Flame Princess, from Adventure Time, a TV show that is very good but admittedly has nothing else to do with this blog post.

Some years ago, I watched an ancient silent movie that laboriously set up the old banana-peel gag. A careless slob tosses the peel from his snack over his shoulder and onto the pavement, and oh no, here comes the hero and his pursuers around the corner! The camera centers on the peel, and — everyone’s feet rush right past it. Nothing happens. I felt astonished: even before movies learned how to talk, they had already found the banana-peel joke tired enough to subvert.

If pressed to name the most worn trope of interactive fiction, I would choose “my crappy apartment”. This describes the output of a certain kind of young author very eager to use a new tool for building virtual worlds, and turning for inspiration to the multi-room, object-filled environment they know best. They then add a crust of easy humor through exaggeration of their bachelor pad’s most degraded aspects, putting extra implementation on the piles of dirty laundry, moldering dishes, and so on. And then they share it with the world! I’ve written this game, and like everyone else who has, I had no idea at the time that it joined a grand (if not exactly proud) tradition, one that continues to this day.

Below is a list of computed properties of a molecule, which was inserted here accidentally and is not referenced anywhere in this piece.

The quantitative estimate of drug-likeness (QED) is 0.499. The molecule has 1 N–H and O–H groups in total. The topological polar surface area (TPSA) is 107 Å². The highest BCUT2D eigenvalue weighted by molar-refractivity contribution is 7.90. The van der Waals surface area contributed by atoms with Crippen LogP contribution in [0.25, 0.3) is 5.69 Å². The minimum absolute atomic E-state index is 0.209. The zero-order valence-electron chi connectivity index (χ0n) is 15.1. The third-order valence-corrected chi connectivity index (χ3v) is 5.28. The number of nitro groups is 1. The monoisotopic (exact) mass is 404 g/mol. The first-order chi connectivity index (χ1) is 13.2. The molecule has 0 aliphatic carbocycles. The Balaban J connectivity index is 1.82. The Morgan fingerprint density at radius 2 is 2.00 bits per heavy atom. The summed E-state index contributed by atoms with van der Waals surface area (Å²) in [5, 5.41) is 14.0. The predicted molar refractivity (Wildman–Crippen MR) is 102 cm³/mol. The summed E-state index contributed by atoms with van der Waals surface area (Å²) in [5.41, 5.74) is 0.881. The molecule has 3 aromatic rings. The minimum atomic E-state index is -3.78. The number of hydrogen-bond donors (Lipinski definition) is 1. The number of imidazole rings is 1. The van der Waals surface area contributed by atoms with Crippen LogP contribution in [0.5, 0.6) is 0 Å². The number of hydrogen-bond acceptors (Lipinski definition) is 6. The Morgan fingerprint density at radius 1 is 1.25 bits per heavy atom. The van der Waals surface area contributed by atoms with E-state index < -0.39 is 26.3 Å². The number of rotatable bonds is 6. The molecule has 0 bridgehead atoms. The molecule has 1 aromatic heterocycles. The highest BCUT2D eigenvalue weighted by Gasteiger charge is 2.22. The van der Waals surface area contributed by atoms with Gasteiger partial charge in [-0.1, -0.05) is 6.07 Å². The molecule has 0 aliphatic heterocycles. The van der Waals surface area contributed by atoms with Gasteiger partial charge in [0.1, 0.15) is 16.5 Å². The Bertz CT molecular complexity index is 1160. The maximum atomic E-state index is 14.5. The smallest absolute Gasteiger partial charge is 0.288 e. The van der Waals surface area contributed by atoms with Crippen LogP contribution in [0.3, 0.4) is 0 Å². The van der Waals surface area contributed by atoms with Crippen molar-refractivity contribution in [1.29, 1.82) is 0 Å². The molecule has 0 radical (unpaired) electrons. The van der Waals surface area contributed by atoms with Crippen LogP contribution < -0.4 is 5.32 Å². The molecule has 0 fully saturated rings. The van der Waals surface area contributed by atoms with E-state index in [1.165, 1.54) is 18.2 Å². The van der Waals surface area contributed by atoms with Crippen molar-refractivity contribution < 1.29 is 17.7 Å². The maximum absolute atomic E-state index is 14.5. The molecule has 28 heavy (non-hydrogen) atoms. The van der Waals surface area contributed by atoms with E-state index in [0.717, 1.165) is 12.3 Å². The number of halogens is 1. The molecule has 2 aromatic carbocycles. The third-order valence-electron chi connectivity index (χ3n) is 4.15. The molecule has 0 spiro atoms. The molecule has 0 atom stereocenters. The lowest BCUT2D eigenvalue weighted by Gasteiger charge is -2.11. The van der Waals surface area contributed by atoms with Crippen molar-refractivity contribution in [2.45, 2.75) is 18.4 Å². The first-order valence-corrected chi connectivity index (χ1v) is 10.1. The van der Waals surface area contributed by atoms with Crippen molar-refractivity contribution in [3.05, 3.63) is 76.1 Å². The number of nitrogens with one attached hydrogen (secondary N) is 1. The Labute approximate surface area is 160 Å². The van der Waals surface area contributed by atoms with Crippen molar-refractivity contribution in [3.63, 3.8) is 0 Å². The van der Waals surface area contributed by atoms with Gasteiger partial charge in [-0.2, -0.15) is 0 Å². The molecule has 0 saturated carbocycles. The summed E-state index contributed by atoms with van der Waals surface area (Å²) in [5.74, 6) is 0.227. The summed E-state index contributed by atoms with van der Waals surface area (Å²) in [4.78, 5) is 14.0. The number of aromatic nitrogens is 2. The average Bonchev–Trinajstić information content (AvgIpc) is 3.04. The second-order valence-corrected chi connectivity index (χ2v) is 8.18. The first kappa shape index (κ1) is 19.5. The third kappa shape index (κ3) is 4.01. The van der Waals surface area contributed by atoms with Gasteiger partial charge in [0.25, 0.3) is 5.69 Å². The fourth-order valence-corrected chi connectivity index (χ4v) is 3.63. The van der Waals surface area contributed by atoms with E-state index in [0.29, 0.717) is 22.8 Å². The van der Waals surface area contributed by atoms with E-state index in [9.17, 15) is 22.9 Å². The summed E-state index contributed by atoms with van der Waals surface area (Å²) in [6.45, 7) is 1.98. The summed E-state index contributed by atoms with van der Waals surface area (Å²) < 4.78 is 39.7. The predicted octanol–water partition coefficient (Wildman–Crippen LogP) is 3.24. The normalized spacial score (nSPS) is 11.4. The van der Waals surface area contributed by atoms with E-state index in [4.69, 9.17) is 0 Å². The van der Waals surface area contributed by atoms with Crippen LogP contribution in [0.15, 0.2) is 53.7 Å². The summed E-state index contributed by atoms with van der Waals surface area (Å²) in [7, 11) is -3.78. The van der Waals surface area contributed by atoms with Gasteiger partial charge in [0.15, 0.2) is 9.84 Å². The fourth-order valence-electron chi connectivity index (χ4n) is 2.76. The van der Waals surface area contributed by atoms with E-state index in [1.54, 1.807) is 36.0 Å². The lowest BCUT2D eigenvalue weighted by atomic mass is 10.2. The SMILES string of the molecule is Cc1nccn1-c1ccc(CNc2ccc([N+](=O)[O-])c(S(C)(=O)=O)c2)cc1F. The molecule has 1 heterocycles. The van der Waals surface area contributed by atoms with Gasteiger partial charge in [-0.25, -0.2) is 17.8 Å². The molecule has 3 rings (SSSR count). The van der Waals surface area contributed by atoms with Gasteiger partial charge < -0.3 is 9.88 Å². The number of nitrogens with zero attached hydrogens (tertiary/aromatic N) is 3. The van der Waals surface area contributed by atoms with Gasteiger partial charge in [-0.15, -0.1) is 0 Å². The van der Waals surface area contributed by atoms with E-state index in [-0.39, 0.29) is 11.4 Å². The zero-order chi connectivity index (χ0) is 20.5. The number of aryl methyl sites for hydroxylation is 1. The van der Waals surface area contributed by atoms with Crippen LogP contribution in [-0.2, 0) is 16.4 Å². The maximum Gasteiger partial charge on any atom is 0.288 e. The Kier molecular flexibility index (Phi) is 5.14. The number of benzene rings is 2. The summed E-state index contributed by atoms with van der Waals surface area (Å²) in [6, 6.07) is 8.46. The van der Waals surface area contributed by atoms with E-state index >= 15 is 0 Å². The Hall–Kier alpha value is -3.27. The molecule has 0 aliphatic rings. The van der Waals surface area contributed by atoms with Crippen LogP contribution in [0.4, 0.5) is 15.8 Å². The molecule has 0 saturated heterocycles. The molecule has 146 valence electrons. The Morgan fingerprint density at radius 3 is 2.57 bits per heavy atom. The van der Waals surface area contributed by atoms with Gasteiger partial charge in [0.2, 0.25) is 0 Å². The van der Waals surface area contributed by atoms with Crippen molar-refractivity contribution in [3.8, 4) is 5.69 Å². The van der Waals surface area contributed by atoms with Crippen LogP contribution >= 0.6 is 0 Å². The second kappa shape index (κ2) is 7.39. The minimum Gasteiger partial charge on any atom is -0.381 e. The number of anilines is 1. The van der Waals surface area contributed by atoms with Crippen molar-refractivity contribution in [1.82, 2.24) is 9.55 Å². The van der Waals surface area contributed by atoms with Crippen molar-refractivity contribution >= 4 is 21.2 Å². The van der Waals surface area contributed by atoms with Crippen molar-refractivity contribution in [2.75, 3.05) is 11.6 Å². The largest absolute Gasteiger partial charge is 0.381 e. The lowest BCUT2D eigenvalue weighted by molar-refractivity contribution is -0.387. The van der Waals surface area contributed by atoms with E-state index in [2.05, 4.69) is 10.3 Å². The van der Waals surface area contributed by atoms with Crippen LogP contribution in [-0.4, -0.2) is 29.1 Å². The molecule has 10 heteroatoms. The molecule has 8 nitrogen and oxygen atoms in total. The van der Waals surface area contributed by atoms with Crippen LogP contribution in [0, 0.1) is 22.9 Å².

Similarly, I can’t know how cognizant of this trope John Baker felt when he released John’s Fire Witch in 1995. Certainly it begins in full crappy-apartment glory, with the unnamed protagonist exploring the unkempt dwelling of their good friend and drinking buddy, “John Baker”, who has mysteriously vanished. I took note of the awkward writing evidenced in some of the dross I examined while wading through his place, and chalked it up to authorial inexperience of both writing and of life in general. But then, in stages, this seems to become subverted as the game unfolds in directions made entirely unexpected by its own introduction.

I should pause to explain how I came to play this old and charming little adventure game which I hadn’t heard of prior to last month. Earlier in the summer, Brian Rushton wrote a fantastic year-by-year retrospective of the Annual Interactive Fiction Competition, a 22-year-old digital arts festival I’ve had the privilege to organize since 2014. Despite my own knowledge of IFComp’s history and origins, I learned a lot from Brian’s writeup of its first year. This included the first mention I’d ever read of John’s Fire Witch.